A preliminary note on the Bahá’í Faith

A preliminary note on the Bahá’í Faith August 27, 2018

 

Wilmette, Illinois, Bahai Temple
The Bahá’i House of Worship in Wilmette, Illinois
(Photo by Purpy Pupple, Wikimedia CC)

 

In the book on Islam that I’m intending to publish for a Latter-day Saint audience, I also plan to include a few words about the Druze and the Bahá’í Faith, both of which (historically speaking) represent offshoots of Islam.  Here’s a first, hasty draft of the beginnings of the latter discussion:

 

The Bahá’í Faith, which was founded by Bahá’u’lláh in Persia (modern-day Iran) in 1863, emerged out of Shi‘ite Islam, but quickly diverged so far from mainstream Shi‘ism that it is no long considered a form of Islam but, rather, an independent monotheistic religion in its own right.  (Accordingly, its adherents have been harshly persecuted as apostates under the theocratic rulers of the Islamic Republic of Iran.)

 

Its followers, who number somewhere between five million and seven million worldwide — they’re known as Bahá’ís — believe in the fundamental truth of all of the world’s religions, as well as in the unity and equality of the entire human race.  The Buddha, Moses, Jesus, and Muhammad — as founders of major world religions — are all reverenced as “Manifestations of God.”

 

Bahai gardens in Haifa
A view of today’s downtown Haifa and the Baha’i Gardens
(Photograph by Danny Lyulyev, Wikimedia CC)

 

The headquarters of the Bahá’í Faith are located in Haifa, which is now — but, obviously, before 1948 was not — located within the borders of the State of Israel.

 

There is much to be admired in Bahá’ism, including its rejection of racism, extreme nationalism, and sexism, and its dream of a peaceful and unified world.

 

Shoghi Effendi, who led the Bahá’í community between 1921 and 1957, summarized the fundamental principles of Bahá’u’lláh’s teachings as follows:

 

The independent search after truth, unfettered by superstition or tradition; the oneness of the entire human race, the pivotal principle and fundamental doctrine of the Faith; the basic unity of all religions; the condemnation of all forms of prejudice, whether religious, racial, class or national; the harmony which must exist between religion and science; the equality of men and women, the two wings on which the bird of human kind is able to soar; the introduction of compulsory education; the adoption of a universal auxiliary language; the abolition of the extremes of wealth and poverty; the institution of a world tribunal for the adjudication of disputes between nations; the exaltation of work, performed in the spirit of service, to the rank of worship; the glorification of justice as the ruling principle in human society, and of religion as a bulwark for the protection of all peoples and nations; and the establishment of a permanent and universal peace as the supreme goal of all mankind—these stand out as the essential elements.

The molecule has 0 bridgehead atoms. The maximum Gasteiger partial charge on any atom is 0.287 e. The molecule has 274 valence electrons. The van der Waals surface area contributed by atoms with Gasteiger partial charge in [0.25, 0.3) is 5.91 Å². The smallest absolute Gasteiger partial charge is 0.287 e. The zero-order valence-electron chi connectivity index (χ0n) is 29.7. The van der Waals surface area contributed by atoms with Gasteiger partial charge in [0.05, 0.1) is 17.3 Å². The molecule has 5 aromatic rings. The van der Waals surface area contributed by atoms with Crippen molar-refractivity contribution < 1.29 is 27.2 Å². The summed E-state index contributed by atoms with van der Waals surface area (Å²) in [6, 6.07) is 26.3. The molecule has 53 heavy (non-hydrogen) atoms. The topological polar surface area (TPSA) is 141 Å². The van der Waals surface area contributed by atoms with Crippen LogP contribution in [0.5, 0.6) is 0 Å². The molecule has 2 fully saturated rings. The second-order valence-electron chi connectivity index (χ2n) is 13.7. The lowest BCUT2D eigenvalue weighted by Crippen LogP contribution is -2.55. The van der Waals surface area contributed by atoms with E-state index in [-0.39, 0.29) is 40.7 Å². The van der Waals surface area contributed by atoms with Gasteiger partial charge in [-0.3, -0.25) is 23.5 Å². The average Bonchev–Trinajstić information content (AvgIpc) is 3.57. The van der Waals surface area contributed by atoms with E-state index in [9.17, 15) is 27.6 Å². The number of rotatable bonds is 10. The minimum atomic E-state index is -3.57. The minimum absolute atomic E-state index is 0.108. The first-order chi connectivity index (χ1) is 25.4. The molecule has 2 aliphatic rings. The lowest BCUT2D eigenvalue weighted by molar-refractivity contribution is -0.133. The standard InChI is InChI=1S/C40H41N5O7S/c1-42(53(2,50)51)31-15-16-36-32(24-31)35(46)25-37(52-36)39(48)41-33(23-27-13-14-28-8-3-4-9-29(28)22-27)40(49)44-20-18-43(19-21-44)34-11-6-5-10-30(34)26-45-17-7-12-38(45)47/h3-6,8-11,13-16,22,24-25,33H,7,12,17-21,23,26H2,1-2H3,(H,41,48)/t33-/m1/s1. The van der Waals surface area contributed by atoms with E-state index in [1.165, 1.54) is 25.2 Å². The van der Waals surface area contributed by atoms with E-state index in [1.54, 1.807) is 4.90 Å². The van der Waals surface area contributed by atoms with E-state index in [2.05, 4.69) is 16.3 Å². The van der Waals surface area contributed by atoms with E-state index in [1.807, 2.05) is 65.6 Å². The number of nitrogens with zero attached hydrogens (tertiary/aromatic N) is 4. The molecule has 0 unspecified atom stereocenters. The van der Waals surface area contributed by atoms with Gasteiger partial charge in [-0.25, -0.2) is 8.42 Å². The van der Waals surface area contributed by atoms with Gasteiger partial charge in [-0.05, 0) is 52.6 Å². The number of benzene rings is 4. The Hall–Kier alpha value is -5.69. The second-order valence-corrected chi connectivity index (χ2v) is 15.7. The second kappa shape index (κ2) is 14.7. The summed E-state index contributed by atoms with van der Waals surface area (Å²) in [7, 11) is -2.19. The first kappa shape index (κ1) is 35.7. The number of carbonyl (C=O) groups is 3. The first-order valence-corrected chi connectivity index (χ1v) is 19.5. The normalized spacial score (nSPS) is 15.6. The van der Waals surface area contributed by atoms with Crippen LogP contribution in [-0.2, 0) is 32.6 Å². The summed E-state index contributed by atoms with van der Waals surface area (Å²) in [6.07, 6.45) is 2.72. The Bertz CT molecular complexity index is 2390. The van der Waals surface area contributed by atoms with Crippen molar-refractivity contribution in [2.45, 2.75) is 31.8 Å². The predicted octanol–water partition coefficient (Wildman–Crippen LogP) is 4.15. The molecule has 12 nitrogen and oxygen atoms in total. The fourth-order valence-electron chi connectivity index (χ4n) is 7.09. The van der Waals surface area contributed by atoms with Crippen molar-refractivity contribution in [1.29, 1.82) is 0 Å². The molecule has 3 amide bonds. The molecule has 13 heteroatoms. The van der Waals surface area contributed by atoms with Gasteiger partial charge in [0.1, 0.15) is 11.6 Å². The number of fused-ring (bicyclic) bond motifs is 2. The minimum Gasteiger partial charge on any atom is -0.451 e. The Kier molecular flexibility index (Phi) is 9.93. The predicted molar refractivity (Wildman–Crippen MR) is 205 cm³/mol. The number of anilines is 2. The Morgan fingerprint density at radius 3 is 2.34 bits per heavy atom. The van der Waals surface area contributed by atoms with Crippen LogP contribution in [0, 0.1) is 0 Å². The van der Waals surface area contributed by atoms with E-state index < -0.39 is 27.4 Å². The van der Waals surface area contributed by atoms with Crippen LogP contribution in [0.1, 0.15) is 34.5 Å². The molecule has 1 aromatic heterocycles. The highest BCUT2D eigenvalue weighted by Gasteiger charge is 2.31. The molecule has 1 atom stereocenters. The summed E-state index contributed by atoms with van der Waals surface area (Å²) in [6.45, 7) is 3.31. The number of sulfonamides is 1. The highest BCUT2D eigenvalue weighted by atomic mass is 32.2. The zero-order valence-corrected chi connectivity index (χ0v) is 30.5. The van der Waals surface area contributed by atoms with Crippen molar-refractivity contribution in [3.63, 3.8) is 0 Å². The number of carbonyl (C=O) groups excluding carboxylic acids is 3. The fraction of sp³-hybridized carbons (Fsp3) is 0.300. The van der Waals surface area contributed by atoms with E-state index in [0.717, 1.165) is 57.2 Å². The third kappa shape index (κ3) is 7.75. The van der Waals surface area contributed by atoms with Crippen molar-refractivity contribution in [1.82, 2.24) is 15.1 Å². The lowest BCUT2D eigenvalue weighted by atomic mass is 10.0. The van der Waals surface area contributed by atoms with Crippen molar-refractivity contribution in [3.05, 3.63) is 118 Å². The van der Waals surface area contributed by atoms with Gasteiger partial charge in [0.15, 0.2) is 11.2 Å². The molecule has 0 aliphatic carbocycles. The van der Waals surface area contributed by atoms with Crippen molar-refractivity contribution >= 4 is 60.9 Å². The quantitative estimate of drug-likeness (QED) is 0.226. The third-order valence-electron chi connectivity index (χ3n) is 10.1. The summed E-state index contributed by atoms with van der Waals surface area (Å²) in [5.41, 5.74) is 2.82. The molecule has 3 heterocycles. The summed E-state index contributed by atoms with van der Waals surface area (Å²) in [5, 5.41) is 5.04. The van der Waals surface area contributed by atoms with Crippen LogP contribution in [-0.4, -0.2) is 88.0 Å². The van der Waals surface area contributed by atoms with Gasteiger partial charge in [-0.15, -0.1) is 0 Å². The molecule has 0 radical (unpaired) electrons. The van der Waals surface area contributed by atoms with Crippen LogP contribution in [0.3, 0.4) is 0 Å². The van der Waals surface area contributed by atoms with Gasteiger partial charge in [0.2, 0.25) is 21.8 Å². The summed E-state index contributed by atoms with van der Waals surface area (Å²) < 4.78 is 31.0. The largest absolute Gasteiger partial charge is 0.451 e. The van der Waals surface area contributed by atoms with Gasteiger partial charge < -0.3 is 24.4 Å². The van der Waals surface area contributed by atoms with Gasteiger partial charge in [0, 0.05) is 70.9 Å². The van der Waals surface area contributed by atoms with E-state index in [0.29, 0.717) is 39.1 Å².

The so-called "Lotus Temple"
Delhi’s spectacular Bahá’í “Lotus Temple”     (Wikimedia Commons public domain image)
Buildings such as this one remind me why, when I was much younger, I dreamed of being an architect. The only thing that prevented me from going in that direction was a complete lack of talent. Maybe I should have proceeded anyway. After all, utter lack of talent hasn’t hindered several architects from achieving lucrative careers and winning major prizes.

 

One of the aspects of Bahá’ism that I personally most enjoy is its architecture.  Some Bahá’í buildings are, to me at least, breathtakingly beautiful.  Alas, though, the only Bahá’í temple or “house of worship” that I’ve personally visited is the one located in Wilmette, Illinois, immediately north of Evanston, which is immediately north of Chicago.  It’s gorgeous.  Someday I hope to see the Bahá’í “Lotus Temple” in Delhi, India.

 

Posted from Seaside, Oregon

 

 

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